will discount fleeces that are tied. If fleeces are tied (for
competition), only paper twine should be used.
Skirting is especially important for high value wool, wool that
will be sold to hand spinners, or for fleeces that will be exhibited.
Small producers can package their fleeces in cardboard boxes or
plastic garbage bags. Wool should not be packaged in poly feed
sacks or burlap bags. This will contaminate the wool. Large producers
should pack their wool in large square bales. The preferred packaging
material is clear plastic wool bags.
Different grades or classes of wool should be packaged separately.
All belly wool, tags, off-color, burry, seedy, chaffy, cotted,
stained or dead wool should be handled and bagged separately.
Black wool should be kept separate from white wool. Bags of
wool should be labeled. Properly sorted and labeled wool will
bring more money to the grower. Wool should be stored in a clean,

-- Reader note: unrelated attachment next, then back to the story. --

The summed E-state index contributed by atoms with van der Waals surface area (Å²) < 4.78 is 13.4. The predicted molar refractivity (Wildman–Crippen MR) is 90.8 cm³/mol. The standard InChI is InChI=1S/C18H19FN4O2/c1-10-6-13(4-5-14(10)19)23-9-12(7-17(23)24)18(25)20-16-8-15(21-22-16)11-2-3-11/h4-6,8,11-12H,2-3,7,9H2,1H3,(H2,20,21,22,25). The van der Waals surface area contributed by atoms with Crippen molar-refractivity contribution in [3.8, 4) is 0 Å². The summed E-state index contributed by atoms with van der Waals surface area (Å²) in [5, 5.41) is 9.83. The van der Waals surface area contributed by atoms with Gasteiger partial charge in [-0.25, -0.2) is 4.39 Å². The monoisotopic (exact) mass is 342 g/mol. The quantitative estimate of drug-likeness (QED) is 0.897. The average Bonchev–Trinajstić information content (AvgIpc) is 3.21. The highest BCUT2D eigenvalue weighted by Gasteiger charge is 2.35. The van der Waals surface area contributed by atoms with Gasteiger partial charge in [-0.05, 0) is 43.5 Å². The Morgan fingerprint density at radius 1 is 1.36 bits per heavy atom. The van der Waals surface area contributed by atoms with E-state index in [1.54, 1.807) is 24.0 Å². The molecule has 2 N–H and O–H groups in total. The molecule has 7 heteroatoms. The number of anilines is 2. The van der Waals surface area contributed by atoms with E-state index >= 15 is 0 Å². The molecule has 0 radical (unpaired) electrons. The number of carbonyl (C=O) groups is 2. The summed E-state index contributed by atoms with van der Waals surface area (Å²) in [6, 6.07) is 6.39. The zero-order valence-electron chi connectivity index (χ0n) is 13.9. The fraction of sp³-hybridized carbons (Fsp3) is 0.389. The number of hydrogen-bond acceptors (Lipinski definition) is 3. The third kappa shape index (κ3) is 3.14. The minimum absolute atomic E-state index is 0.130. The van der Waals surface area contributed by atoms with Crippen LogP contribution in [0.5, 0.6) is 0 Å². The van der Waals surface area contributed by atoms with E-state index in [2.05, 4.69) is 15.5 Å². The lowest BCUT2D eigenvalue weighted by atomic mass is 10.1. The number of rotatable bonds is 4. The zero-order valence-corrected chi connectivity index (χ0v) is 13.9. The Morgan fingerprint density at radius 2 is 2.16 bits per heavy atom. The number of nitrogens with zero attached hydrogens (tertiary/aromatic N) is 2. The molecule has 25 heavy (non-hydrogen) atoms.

dry place until ready for market.
Improving Wool Quality
There many steps producers can take to improve the quality of
their wool clip. Since black and colored fibers can seriously
undermine the value of a white wool clip, black, colored, or
spotted sheep should be sheared last and black wool should be
kept separate from white wool. One of the major wool contaminants
is polypropylene: hay baling twine, poly tarps, and poly feed
sacks. Polypropylene should never be allowed to come into contact
Paint branding can be damaging to wool. If paint brands are
used, only approved scourable solutions should be used. Sheep
should not be paint branded prior to shearing time. Medium size
paint irons should be used and the paint should be applied lightly.
Vegetable matter (e.g. seeds, straw, chaff, and burrs) is a
primary source of wool contamination. To help prevent this type
of contamination, sheep should not be bedded on hay or straw
Overhead hay feeders should be avoided. Hays
which allow sheep to poke their heads through will also result
in wool contamination. Poor nutrition can weaken the strength